There is no such thing anymore as a blue-collar soldier because conflict is far more complex than outright fighting and has so many more traps to it, with ambiguous moral and ethical dilemmas. So in order to prepare troops, you need to bring them to a different plane of competencies than the fighting skills that we know. You need something far more in the psyche of the soldier.
I believe that the big powers should maintain themselves as world powers, and not be the first ones in when there is a looming conflict or a crisis. I think middle powers are capable of influencing and creating more flexible diplomats and soldiers to maneuver in that, with the big powers’ oversight. Then, if we move to a crisis that cannot be resolved by the middle powers through the U.N., then intervention with the might of the big powers is required.
posted by Fido the Yak at 10:34 AM. 0 comments
Thursday, April 14, 2005
Kofi Annan's oped in yesterday's New York Times (ht: Eugene Oregon at Coalition for Darfur) got me to thinking about the vital function of journalism in today's world, and whether the profession is meeting its obligations, especially with regard to international reporting and the Sudan crisis in particular. For the socalled print media, I think the answer is a tentative yes. Obviously more could be done, but the major newspapers and magazines have been at the vanguard of covering the story in Sudan.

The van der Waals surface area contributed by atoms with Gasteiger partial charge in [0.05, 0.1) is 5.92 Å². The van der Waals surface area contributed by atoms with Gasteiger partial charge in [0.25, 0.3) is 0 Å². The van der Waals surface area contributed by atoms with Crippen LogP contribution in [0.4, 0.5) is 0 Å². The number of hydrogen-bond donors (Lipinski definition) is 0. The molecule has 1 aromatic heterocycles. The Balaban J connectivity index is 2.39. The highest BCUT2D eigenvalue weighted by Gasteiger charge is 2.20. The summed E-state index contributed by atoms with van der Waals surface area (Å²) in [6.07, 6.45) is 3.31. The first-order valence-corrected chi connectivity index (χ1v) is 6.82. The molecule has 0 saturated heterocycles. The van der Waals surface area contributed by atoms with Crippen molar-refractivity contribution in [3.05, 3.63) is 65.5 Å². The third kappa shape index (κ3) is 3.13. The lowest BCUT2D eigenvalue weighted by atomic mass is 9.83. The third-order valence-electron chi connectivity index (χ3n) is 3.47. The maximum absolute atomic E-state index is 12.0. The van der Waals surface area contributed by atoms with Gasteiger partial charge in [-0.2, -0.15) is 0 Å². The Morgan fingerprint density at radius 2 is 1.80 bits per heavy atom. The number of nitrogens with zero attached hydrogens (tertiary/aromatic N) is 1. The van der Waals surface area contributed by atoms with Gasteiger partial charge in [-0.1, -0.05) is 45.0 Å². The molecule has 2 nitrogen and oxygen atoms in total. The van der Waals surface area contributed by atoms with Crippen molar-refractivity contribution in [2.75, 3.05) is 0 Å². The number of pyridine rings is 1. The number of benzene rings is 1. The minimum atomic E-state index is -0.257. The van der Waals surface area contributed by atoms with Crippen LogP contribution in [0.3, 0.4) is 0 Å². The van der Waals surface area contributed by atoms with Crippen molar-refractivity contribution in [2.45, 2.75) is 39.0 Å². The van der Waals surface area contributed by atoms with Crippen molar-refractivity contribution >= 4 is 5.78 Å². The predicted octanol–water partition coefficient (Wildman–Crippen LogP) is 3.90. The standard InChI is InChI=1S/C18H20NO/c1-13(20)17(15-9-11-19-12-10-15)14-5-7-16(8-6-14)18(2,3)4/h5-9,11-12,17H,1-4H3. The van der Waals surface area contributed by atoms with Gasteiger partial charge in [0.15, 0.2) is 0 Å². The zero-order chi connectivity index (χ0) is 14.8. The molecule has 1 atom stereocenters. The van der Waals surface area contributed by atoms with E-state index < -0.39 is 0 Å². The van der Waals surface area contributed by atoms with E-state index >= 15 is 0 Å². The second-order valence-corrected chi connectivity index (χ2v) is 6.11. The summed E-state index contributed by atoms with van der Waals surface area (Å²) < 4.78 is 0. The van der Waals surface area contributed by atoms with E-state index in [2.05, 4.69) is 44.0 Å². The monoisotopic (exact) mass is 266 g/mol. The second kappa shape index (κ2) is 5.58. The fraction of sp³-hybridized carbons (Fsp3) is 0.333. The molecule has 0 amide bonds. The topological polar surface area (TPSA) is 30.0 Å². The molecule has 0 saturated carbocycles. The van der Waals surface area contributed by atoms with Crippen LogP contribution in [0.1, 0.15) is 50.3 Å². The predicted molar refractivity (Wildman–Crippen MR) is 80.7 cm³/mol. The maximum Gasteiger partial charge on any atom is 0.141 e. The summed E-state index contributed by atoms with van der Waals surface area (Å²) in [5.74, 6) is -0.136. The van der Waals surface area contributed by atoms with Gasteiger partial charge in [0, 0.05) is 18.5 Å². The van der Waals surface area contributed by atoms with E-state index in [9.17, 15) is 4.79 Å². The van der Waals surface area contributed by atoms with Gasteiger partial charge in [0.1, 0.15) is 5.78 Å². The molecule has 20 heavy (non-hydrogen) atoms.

Yesterday the American Society of Magazine Editors announced the winners of its annual awards (the Ellies). The New Yorker picked up five well-deserved Ellies, including one for Samantha Power's Dying in Darfur. Time Magazine won an Ellie for its publication of Tragedy in Sudan, a photoessay by James Nachtwey. (For a version of the photo essay that doesn't require the Macromedia plugin, see Tragedy in Sudan from VII photo).
Nachtwey's work in Darfur has not gone unnoticed, winning two poyi awards for general reporting and a First Place Award from World Press Photo in the Contemporary Issues Category. And there has been some acknowledgement of his work and consciousness raising in the blogosphere.
Well, I'd like to show the picture of Nachtwey's that speaks to me most in this space, but viiphoto appears to be blocking direct links to its photos. Oh well.
posted by Fido the Yak at 3:05 PM. 0 comments
The discussion of personhood between Brandon and Chris et al continues. I haven't much to add at this point, as the different sides are ably represented and worth reading in their entirity. I will make two recommendations for additional study:
Brain Dead Person by Masahiro Morioka, and To Be Two by Luce Irigaray (2001, trans. Rhodes and Cocito-Monoc).
The relevance of Morioka's work should be obvious. Irigaray was cited by another commenter somewhere in the maze of previously linked posts (I'm sorry I can't recall by whom). Irigary claims to be essentially and necessarily a woman, which has implications for our understanding of embodiment from the phenomenological point of view (to which she applies her critique) and more broadly I should think.
In the context of the discussion at hand, her arguments about the caress and silence strike me as particularly germaine. However, it would be a disservice to present those arguments without outlining how she arrives at them. A clear formulation comes at the end of "Daughter and Woman," in which she presents her response to Sartre's thoughts pertaining to the constitution of the We. Irigaray argues that she is protected from the transcendence of the "any body" in three ways: